Even though the outgoing President managed to retake substantial parts of the northeast, especially Adamawa, Yobe and Borno States, that were under the control of Boko Haram insurgents with Boko Haram currently on the run, a new more destructive phenomenon of banditry emerged in the northwest Nigeria which is controlling most of the villages.
This has scaled down the achievements to deal with insecurity.
Economic meltdown, exacerbated by COVID-19 and Russian aggression in Ukraine has remained atop of Buhari’s rulership. In 2020, the unemployment rate in Nigeria soared to over 30%. of the circa 72% employed in 2022, over 50% are general dealers as they are in the informal economy. Creating jobs and boosting the economy was another one of Buhari's promises back in 2015.
The graph below shows unemployment stats in % from 2017-2022
When Buhari took over in 2015, inflation was around 12% to 13% while now, it has shoot to record highs of 21% to 22%. The volatility of exchange rate, power crisis and the national debt has gone up significantly.
Just like the counterpart in Zimbabwe, Buhari’s Finance and Central Bank gaffers passed reactionary measures with conditional cash transfers and loans to farmers among the policies. However, due to corruption and lack of accountability, nothing was got out of it. For instance, one of the retrogressive measures which under weighed Buhari’s economic policies was the call for a cashless society in an economy where 70% of economic transactions are in the informal market.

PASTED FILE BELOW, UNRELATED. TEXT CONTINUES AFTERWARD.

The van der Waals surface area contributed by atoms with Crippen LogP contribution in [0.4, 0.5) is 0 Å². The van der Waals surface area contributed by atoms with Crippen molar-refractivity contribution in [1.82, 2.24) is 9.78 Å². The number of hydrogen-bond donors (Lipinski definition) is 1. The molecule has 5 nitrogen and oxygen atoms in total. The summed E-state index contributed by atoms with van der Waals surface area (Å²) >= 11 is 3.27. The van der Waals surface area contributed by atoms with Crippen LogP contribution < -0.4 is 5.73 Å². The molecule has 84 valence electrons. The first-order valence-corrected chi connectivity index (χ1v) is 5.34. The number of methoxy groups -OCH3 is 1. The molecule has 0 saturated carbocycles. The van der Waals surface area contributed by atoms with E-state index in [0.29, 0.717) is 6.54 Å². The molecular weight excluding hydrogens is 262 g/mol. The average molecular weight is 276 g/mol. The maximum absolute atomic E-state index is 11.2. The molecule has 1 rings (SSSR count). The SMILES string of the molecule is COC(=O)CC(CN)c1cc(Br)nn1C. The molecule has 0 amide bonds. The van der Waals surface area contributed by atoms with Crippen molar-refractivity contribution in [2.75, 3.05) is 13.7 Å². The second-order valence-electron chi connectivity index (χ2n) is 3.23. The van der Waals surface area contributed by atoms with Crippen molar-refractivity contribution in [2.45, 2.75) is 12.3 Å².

There have been reports of high-level corruption involving government officials that were hand-picked and appointed by either President Muhammadu Buhari or people that are believed to be in his kitchen cabinet according to Nigeria’s Kaduna political analyst Tukur Abdulkadir.
The graph below shows corruption ranking of Nigeria according to Transparency International
The 2022 Corruption Index ranked Nigeria 24th slightly above Zimbabwe where corruption is defined as endemic.
Therefore, Buhari’s legacy was of failed aspirations. Unemployment skyrocketed, Naira reached record falls while corruption shoot through the roof. These were the economic fundamentals Buhari used to campaign in 2015 and these are what we use to measure his failures and successes.
Whoever is coming, has a lot of jobs to address.
However, the economy of Nigeria advanced by 3.52% from a year ago in the fourth quarter of 2022, accelerating from the third quarter’s 2.25% rise and beating market estimates of a 2.33% growth. This marks the ninth consecutive quarter of expansion, driven by the non-oil sector (4.44% vs 4.27 in Q3), especially services (+5.69%), of which information and communication (10.35%) and finance and insurance (11.61%).
Agriculture also contributed positively (+2.05%), while the industrial sector shrank (-0.94%), dragged down by mining (-11.39%) and oil refining (-39.23%). In the meantime, the oil sector contracted by 13.38%, after a 22.67% drop in the previous quarter, due to large-scale crude theft and pipeline vandalism.
The average daily crude oil production stood at 1.34 million barrels per day, up from 1.20 Mbps in Q3 but down from 1.50 Mbps a year ago.